Since I’ve been at uni I’ve gotten into the habit of always having a big bag of couscous in my cupboard- just the plain kind, so that I can add my own flavours. Currently, wholegrain mustard and balsamic vinegar is my go-to combination to flavour my couscous salads. The veg I add changes depending on how well-stocked my shelf in the fridge is, and whether I want to add in Quorn, tuna, tofu, mackerel, or kidney beans for my protein source. That’s the basic formula you want here: couscous + protein source + seasonings + vegetables. And you’re good to go. The great thing about this dish is that you can change up what you put in it according to what’s in the fridge- though the combination I’m showing you today is vegan and veggie suitable.
The ingredients I’ve given below then are just an example; use what you like and let me know what you add down in the comments. You can also easily double this, and then keep a second portion in the fridge for up to two days.
- 50g dry couscous, left to soak for 5 minutes in 70ml freshly boiled water
- 1/2-1 can kidney beans (depending how hungry you are), drained, and well rinsed
- 1/2 red bell pepper, diced
- 1 handful close cup mushrooms, sliced and then microwaved for 1 minute (or have them raw- they’re equally delicious)
- Cherry tomatoes, however many you want really, each chopped in half
- 1/2 large carrot, chopped
- 1 large handful spinach (again, you can wilt this or leave it raw- completely up to you, and how much time you have)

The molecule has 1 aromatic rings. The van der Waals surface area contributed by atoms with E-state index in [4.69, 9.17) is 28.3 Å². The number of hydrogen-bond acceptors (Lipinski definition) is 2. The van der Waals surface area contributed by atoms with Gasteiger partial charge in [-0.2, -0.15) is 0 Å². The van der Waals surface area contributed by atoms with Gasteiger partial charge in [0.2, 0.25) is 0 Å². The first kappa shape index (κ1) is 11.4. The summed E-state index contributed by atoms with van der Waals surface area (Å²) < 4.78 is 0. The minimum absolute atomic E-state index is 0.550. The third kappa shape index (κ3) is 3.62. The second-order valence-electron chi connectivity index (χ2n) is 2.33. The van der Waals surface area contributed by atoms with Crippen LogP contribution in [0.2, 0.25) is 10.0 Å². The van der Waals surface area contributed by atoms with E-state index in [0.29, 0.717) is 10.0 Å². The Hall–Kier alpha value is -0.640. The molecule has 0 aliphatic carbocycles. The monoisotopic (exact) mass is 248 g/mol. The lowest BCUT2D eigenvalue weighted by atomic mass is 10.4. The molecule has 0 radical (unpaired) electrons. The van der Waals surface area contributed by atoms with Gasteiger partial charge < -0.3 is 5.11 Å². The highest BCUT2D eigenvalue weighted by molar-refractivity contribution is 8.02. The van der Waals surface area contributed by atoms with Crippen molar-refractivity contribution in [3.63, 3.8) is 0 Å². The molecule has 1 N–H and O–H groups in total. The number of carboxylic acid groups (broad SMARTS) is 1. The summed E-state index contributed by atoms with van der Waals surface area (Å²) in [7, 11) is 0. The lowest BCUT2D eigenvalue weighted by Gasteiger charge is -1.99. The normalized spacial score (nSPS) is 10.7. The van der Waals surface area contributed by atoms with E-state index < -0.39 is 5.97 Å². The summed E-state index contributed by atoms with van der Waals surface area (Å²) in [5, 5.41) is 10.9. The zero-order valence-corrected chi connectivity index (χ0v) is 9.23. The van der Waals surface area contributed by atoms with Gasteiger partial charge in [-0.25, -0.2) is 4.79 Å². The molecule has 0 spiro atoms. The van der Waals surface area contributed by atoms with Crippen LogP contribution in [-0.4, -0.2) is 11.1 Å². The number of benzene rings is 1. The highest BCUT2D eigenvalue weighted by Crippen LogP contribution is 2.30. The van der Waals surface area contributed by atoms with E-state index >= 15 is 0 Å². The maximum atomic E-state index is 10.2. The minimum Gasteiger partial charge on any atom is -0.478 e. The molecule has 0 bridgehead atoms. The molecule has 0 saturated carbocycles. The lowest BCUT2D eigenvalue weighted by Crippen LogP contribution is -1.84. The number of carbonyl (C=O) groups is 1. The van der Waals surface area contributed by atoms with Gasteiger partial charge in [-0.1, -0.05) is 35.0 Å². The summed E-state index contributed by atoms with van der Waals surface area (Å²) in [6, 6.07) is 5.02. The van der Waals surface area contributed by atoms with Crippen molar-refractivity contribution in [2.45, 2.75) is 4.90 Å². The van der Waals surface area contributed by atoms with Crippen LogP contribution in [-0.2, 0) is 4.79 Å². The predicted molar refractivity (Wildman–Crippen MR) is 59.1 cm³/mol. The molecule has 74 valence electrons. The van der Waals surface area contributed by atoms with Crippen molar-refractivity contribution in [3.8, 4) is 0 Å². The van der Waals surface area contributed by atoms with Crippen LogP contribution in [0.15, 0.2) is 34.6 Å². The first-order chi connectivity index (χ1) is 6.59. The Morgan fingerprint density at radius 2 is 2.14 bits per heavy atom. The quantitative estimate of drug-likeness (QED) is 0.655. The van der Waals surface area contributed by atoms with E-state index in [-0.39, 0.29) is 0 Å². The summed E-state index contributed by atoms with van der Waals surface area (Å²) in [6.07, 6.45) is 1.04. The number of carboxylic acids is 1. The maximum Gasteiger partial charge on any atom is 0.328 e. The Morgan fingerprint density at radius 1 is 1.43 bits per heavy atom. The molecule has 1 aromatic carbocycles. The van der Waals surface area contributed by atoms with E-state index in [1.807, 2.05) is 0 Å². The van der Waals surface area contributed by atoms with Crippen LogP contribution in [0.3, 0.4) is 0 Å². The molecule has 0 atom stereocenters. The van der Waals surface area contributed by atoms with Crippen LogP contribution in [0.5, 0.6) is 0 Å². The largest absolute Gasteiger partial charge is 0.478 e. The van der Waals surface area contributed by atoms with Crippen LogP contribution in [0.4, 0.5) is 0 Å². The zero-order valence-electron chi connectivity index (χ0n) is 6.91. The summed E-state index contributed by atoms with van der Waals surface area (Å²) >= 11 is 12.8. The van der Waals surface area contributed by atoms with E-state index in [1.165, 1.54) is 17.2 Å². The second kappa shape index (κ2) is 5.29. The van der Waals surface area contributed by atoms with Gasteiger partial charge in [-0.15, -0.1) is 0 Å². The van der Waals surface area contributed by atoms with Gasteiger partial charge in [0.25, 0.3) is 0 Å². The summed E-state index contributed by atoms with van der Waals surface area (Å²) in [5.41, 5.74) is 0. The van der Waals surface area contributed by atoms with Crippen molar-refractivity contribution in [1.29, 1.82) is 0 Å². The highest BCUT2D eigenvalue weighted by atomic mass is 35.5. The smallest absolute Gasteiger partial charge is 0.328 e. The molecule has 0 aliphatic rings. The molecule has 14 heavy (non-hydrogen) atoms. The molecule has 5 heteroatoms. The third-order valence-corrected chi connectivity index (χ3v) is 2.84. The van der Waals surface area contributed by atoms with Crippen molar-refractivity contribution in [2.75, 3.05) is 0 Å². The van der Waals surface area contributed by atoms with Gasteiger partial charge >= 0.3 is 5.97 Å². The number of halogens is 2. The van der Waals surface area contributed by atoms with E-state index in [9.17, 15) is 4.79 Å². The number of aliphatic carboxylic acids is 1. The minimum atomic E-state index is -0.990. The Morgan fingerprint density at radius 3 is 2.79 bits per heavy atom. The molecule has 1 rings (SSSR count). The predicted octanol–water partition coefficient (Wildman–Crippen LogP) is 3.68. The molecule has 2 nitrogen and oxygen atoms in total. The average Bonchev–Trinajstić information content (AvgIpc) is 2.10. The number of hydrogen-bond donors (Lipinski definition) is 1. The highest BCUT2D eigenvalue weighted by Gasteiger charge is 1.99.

- Balsamic vinegar, to taste (I use 1-2tbsp)
- Wholegrain mustard, to taste (I use 2-3tsp)
Whilst the couscous is soaking, simply place all of your veggies and beans into a large mixing bowl. Once the couscous has absorbed all of the water then throw that in too, followed by balsamic vinegar and mustard, to taste. Stir everything up together, and then dig in straight away, or transfer into a tub, allow to cool, and store in the fridge.
Mackerel is something I love, but most of the time genuinely can’t bring myself to cook in a shared house. Because I value my friendships too much to do that.
But canned mackerel is a different ball game, because the smell doesn’t really linger (well, linger for as long, if you take the bins out regularly). It’s also very cheap, and using a canned product removes a lot of time spent faffing about. This salad took me just 10 minutes to prepare- but was packed with nutritious ingredients, omega-3, and nourishing fats. You can switch up the combination of vegetables used here, depending on what’s left in the fridge. It’s great for using up all of the little leftovers from different meals throughout the week. I have to say though, the combination of ingredients used here works really well. So perhaps plan the rest of your meals around this instead…
- 1 can mackerel in brine or spring water, drained (if you want you can choose one with a sauce that works as a salad dressing- such as honey & mustard, or sweet chilli. Tesco make a good selection)
- 2 good handfuls of spinach
- 1 large beetroot, chopped into chunks Continue reading